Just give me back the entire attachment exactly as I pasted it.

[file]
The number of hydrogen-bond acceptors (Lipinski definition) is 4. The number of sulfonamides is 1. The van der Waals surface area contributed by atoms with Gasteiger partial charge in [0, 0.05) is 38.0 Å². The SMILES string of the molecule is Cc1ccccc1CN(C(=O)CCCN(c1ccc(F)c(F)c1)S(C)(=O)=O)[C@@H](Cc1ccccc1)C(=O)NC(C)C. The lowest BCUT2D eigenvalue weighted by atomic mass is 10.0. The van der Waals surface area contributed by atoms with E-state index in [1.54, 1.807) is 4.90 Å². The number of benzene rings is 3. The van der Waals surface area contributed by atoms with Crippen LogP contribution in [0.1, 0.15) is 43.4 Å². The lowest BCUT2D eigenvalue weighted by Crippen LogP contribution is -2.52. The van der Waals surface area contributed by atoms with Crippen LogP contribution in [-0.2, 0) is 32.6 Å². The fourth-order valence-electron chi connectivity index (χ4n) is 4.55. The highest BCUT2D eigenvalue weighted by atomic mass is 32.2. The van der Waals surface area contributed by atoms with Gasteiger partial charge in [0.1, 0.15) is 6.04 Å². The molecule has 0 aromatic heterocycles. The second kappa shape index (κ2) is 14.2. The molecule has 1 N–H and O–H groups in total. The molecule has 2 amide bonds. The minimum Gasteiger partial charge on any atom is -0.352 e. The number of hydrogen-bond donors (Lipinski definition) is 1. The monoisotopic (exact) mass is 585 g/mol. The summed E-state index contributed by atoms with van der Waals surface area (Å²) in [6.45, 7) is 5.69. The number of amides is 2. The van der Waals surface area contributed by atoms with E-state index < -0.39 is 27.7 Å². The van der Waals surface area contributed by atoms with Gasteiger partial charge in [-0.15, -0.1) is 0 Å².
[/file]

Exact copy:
The number of hydrogen-bond acceptors (Lipinski definition) is 4. The number of sulfonamides is 1. The van der Waals surface area contributed by atoms with Gasteiger partial charge in [0, 0.05) is 38.0 Å². The SMILES string of the molecule is Cc1ccccc1CN(C(=O)CCCN(c1ccc(F)c(F)c1)S(C)(=O)=O)[C@@H](Cc1ccccc1)C(=O)NC(C)C. The lowest BCUT2D eigenvalue weighted by atomic mass is 10.0. The van der Waals surface area contributed by atoms with E-state index in [1.54, 1.807) is 4.90 Å². The number of benzene rings is 3. The van der Waals surface area contributed by atoms with Crippen LogP contribution in [0.1, 0.15) is 43.4 Å². The lowest BCUT2D eigenvalue weighted by Crippen LogP contribution is -2.52. The van der Waals surface area contributed by atoms with Crippen LogP contribution in [-0.2, 0) is 32.6 Å². The fourth-order valence-electron chi connectivity index (χ4n) is 4.55. The highest BCUT2D eigenvalue weighted by atomic mass is 32.2. The van der Waals surface area contributed by atoms with Gasteiger partial charge in [0.1, 0.15) is 6.04 Å². The molecule has 0 aromatic heterocycles. The second kappa shape index (κ2) is 14.2. The molecule has 1 N–H and O–H groups in total. The molecule has 2 amide bonds. The minimum Gasteiger partial charge on any atom is -0.352 e. The number of hydrogen-bond donors (Lipinski definition) is 1. The monoisotopic (exact) mass is 585 g/mol. The summed E-state index contributed by atoms with van der Waals surface area (Å²) in [6.45, 7) is 5.69. The number of amides is 2. The van der Waals surface area contributed by atoms with E-state index < -0.39 is 27.7 Å². The van der Waals surface area contributed by atoms with Gasteiger partial charge in [-0.15, -0.1) is 0 Å².